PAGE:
RICHARD WILLIAMSON: A whole world lies unopened

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A funny thing happened to me as I did the water birds’ count last month at Fishbourne Channel. Seeing my binoculars a lady asked me if I could point out some BURWICK swans.

She had heard about these on the BBC TV news channel, regarding the recent flight with the swans from Russia by a scientist from Slimbridge during their migration. “I think you mean BEWICK’S swans,” said I. “Oh well, that’s what the news reader called them: Burwick swans.”

Poor old Thomas Bewick (1752-1828) would have turned in his grave. How could the BBC make such a howler? Regrettably, names of birds, butterflies, trees, and flowers, are often just not in the public domain despite mass publicity by wildlife charity groups such as RSPB, BTO, and County Trusts. For most people, a whole world lies unopened on their doorsteps.

So; let us focus on just one mis-named bird this week, and its God-father, Thomas Bewick (which rhymes with suet and do-it). He was more or less the very first bird artist and here are two of his engravings.

Among Bewick’s admirers was 16-year-old Charlotte Bronte who wrote a poem in appreciation of the master-engravers’ illustrations. Lord Tennyson wrote a tribute to the artist in his own copy of Bewick’s History of British Birds. Ruskin likened the artwork to that of Holbein and Turner.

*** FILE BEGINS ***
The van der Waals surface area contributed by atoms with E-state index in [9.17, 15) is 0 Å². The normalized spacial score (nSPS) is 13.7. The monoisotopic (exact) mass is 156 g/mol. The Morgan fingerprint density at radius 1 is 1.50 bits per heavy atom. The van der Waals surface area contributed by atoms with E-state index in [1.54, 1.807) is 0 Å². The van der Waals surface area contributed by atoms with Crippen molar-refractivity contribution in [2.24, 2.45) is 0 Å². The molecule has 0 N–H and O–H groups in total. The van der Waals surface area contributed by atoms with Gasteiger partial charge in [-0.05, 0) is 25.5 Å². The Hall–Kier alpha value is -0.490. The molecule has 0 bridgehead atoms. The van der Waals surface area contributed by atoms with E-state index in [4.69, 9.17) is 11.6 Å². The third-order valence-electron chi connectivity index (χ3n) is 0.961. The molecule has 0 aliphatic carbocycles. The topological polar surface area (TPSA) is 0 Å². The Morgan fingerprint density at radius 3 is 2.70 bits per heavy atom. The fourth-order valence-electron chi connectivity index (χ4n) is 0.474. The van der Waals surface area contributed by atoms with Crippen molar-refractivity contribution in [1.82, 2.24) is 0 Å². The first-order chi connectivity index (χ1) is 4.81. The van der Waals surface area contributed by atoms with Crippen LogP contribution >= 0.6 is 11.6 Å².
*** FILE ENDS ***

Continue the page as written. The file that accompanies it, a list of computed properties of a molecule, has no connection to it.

Bewick was famous 200 years ago and remains so today, with modern biographies praising his ground-breaking skills. He began his career as a small child, fascinated by the natural world around him and also by carving pictures of country life on wood blocks.

Whereas most wood-engravers then used the easy method of going with the grain, Bewick cut against the grain, developing ultra-fine steel tools which made perfect accuracy of minutae such as distant trees in a winter landscape. Box wood is the best for this sort of detail, being as hard as ivory.

It was also available from the English countryside. His bird and mammal pictures were accurate and so were his observations on the vagaries of rural life, with his scenes that included people and farm animals, cottages and churches, woods and streams. I suppose the nearest comparison of recent times is the best work of Charles Tunnicliffe.

It is said that Bewick’s finest work of all is a wood-engraving called The Chillingham Bull, carved on a rectangular block almost 7 x 10 inches. I find the magpie hard to beat, shown here on a print made at Amberley Industrial Museum on their old printing machine.

As for the Bewick’s swan; well that bird was given the name as a tribute by the famous ornithologist William Yarrell two years after Bewick’s death, and it has remained ever since. That TV howler is on a par with another last autumn when a reporter told us that: ‘Beatrix Potter stayed in this hotel when he visited Exeter some time ago.’